Powering agriculture via solar feeders -Ashwin Gambhir & Shantanu Dixit
-The Hindu Business Line
They not only provide a reliable supply of electricity, but will also help reduce the subsidy outgo of States
Two-thirds of the total irrigated area in India uses groundwater pumping, powered by more than two crore electric and 75 lakh diesel pumps. Access to groundwater depends on reliable and affordable electricity supply. This is an important issue as it concerns livelihoods of the rural poor and food security of the country. Agriculture is a major consumer of electricity, accounting for one-fourth or one-third of consumption in many States.
Since the 1970s, agriculture in many States has been receiving electricity at either low tariffs or for free. Much of this supply is un-metered. Due to the lower tariff and poor revenue collection, agricultural sales are often seen as a major reason for the financial losses of distribution companies (discoms).
Part of this loss is then recovered through higher tariffs for other consumers like industry and commercial (called cross-subsidy), and the remaining through direct subsidy from the State governments. Because it is seen as a loss-making sector, agriculture often gets poor quality supply leading to problems such as frequent pump burn-outs and power failures. Restoring supply takes a lot of time and so does getting new connections. Further, the supply is unreliable and often available during late nights. All these factors make farmers distrustful of discoms.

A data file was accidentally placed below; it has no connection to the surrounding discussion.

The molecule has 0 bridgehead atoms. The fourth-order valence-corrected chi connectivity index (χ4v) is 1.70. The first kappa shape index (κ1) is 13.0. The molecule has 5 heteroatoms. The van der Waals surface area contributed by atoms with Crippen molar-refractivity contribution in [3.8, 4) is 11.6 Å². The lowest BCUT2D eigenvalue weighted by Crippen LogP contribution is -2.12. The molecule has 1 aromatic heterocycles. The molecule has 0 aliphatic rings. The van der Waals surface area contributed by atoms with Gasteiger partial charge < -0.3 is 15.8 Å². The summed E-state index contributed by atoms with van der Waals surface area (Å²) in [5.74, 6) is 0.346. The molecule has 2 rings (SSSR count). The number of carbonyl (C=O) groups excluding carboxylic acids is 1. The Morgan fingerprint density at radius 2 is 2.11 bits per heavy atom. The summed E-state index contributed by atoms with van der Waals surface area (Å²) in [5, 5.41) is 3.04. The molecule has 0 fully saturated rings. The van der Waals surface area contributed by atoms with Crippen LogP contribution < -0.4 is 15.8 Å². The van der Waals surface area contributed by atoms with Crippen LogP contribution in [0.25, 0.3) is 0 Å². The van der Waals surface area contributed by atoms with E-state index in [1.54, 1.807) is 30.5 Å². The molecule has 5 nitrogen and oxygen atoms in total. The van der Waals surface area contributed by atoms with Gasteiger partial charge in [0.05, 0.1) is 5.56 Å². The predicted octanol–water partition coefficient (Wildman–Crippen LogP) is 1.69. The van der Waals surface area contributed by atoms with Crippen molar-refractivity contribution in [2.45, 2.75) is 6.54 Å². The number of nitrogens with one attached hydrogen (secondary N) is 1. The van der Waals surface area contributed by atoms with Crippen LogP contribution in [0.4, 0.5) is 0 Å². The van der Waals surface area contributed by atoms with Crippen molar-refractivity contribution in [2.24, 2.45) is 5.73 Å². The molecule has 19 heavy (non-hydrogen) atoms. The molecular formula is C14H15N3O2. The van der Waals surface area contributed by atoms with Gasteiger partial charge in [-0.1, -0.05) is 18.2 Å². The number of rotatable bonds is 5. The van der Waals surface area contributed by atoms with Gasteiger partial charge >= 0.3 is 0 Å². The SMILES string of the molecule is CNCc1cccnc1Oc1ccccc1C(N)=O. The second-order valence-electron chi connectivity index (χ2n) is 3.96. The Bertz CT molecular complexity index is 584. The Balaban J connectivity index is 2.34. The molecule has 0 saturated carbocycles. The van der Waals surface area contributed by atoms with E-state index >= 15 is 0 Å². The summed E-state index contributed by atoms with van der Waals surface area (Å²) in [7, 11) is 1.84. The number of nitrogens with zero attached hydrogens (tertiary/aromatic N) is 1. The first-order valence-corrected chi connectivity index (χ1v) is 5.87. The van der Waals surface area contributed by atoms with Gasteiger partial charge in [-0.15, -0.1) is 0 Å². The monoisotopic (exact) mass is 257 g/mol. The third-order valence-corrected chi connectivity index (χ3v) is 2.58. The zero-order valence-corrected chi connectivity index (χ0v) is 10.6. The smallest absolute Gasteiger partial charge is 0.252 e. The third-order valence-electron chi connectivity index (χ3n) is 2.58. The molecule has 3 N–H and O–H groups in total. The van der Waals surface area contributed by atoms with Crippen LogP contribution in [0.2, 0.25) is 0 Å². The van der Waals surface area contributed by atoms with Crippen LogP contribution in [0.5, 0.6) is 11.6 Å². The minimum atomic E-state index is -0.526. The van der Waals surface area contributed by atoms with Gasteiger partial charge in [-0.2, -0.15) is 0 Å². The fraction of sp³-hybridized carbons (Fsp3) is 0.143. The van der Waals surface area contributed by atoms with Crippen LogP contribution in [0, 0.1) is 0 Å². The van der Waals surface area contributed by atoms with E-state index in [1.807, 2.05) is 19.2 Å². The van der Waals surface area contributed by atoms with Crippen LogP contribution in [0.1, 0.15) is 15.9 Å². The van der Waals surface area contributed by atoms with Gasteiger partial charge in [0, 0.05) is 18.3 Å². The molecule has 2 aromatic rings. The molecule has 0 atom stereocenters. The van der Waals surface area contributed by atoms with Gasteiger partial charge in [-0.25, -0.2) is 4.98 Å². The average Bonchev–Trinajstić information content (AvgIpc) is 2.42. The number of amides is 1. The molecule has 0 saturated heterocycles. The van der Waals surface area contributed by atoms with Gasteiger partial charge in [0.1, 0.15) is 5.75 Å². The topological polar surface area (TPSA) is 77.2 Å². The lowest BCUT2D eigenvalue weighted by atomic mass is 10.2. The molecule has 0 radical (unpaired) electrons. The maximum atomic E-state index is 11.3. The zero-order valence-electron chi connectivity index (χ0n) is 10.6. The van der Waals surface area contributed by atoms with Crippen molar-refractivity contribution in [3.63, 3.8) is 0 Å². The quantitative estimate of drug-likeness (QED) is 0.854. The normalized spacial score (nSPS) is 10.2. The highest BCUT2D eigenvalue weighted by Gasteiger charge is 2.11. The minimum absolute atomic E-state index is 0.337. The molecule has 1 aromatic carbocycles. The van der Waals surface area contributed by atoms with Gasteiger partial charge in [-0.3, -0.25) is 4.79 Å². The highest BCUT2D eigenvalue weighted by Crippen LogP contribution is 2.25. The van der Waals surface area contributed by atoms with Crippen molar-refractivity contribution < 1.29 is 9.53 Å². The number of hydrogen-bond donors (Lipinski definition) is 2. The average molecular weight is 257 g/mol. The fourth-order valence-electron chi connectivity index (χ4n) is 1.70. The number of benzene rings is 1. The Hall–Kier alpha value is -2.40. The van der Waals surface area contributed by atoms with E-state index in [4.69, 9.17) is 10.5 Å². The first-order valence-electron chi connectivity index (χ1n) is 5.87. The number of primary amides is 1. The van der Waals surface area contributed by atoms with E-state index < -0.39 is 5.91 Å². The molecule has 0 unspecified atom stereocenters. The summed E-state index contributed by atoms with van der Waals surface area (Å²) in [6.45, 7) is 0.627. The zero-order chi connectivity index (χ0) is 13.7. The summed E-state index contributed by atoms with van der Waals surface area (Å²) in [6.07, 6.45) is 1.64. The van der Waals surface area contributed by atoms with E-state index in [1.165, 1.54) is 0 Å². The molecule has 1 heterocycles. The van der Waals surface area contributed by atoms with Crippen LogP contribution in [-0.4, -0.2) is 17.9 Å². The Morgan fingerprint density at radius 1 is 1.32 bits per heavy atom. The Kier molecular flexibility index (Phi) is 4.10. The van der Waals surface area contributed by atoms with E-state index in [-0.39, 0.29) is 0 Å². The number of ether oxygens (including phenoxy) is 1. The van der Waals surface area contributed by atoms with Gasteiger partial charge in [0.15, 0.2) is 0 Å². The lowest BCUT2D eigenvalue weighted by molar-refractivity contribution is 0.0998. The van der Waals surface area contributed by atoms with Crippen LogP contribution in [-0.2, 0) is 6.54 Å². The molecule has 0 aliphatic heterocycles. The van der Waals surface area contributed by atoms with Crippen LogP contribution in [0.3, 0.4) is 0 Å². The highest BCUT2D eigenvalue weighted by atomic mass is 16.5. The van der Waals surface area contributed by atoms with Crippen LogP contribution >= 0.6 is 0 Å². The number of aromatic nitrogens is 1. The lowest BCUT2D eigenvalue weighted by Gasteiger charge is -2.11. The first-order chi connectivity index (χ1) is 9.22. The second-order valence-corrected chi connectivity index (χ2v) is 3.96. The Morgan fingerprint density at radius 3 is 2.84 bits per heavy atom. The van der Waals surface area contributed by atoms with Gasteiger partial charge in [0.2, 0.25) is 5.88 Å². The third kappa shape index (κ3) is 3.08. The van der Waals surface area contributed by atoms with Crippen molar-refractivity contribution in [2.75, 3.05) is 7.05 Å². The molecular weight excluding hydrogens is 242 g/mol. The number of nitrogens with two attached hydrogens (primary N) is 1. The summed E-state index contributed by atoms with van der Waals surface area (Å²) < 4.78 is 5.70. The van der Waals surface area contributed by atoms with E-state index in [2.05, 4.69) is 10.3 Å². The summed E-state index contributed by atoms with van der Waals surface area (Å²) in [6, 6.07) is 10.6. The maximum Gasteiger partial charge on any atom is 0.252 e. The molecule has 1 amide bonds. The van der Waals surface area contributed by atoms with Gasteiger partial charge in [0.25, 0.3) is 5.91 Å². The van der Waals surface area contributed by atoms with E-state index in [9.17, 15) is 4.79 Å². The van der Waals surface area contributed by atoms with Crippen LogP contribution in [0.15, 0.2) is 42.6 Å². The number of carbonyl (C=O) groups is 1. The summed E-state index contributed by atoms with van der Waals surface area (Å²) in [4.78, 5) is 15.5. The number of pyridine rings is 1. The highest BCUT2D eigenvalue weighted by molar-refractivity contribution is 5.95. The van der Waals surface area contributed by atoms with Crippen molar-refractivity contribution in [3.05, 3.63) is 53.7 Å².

Electricity demand for agriculture is expected to double in the next 10 years and as the average cost of supply keeps increasing, the problem of agriculture subsidies will become worse. Unless new ideas are tried out, the quality of electricity supply to agriculture will worsen. Any solution must first provide reliable, adequate day-time electricity supply to farmers at reasonable tariff, leading to a gradual increase in the mutual trust between the discom and the farmer. This should also reduce the subsidy requirement for it to be truly scalable across the country.
Three ongoing developments allow for an exciting possibility. One, low cost electricity from solar, at ?2.75-3/unit and at a fixed price contract for 25 years due to absence of any fuels is already a reality.
Second, States have to exponentially increase their solar procurement to fulfil the national objective of increasing the use of solar power.
Finally, the grid has reached every village in India and agriculture feeder separation, where lines carrying electricity to pumps and villages are physically separated, has progressed significantly, with nearly two-third of the target completed.
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